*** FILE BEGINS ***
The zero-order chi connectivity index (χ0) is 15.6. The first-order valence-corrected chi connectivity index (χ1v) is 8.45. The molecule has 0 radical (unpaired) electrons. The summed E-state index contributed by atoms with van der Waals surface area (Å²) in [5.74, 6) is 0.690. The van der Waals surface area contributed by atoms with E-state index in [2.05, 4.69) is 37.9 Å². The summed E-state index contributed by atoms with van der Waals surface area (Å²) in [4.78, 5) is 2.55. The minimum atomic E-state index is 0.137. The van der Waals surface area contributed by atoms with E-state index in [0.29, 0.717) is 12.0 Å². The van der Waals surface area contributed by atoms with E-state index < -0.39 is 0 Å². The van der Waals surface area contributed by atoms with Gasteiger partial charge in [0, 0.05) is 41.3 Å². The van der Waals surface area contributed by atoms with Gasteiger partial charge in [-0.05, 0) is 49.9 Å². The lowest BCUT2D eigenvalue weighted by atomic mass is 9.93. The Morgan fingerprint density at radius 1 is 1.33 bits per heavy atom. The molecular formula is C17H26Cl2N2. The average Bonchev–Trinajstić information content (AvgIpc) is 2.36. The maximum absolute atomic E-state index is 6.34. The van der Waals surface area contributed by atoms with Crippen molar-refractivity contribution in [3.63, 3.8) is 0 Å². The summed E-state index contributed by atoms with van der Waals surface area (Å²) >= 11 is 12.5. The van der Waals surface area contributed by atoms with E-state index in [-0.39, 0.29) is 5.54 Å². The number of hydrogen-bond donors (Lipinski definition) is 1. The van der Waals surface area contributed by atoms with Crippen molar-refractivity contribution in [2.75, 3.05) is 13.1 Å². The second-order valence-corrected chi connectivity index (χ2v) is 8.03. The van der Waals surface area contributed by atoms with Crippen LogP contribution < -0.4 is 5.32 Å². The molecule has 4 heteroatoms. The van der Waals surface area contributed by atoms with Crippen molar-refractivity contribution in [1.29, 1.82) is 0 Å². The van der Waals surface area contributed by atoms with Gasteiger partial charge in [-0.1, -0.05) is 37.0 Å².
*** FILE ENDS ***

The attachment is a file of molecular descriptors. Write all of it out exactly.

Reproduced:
The zero-order chi connectivity index (χ0) is 15.6. The first-order valence-corrected chi connectivity index (χ1v) is 8.45. The molecule has 0 radical (unpaired) electrons. The summed E-state index contributed by atoms with van der Waals surface area (Å²) in [5.74, 6) is 0.690. The van der Waals surface area contributed by atoms with E-state index in [2.05, 4.69) is 37.9 Å². The summed E-state index contributed by atoms with van der Waals surface area (Å²) in [4.78, 5) is 2.55. The minimum atomic E-state index is 0.137. The van der Waals surface area contributed by atoms with E-state index in [0.29, 0.717) is 12.0 Å². The van der Waals surface area contributed by atoms with E-state index < -0.39 is 0 Å². The van der Waals surface area contributed by atoms with Gasteiger partial charge in [0, 0.05) is 41.3 Å². The van der Waals surface area contributed by atoms with Gasteiger partial charge in [-0.05, 0) is 49.9 Å². The lowest BCUT2D eigenvalue weighted by atomic mass is 9.93. The Morgan fingerprint density at radius 1 is 1.33 bits per heavy atom. The molecular formula is C17H26Cl2N2. The average Bonchev–Trinajstić information content (AvgIpc) is 2.36. The maximum absolute atomic E-state index is 6.34. The van der Waals surface area contributed by atoms with Crippen molar-refractivity contribution in [3.63, 3.8) is 0 Å². The summed E-state index contributed by atoms with van der Waals surface area (Å²) >= 11 is 12.5. The van der Waals surface area contributed by atoms with E-state index in [-0.39, 0.29) is 5.54 Å². The number of hydrogen-bond donors (Lipinski definition) is 1. The van der Waals surface area contributed by atoms with Crippen molar-refractivity contribution in [2.75, 3.05) is 13.1 Å². The second-order valence-corrected chi connectivity index (χ2v) is 8.03. The van der Waals surface area contributed by atoms with Crippen LogP contribution < -0.4 is 5.32 Å². The molecule has 4 heteroatoms. The van der Waals surface area contributed by atoms with Crippen molar-refractivity contribution in [1.29, 1.82) is 0 Å². The van der Waals surface area contributed by atoms with Gasteiger partial charge in [-0.1, -0.05) is 37.0 Å².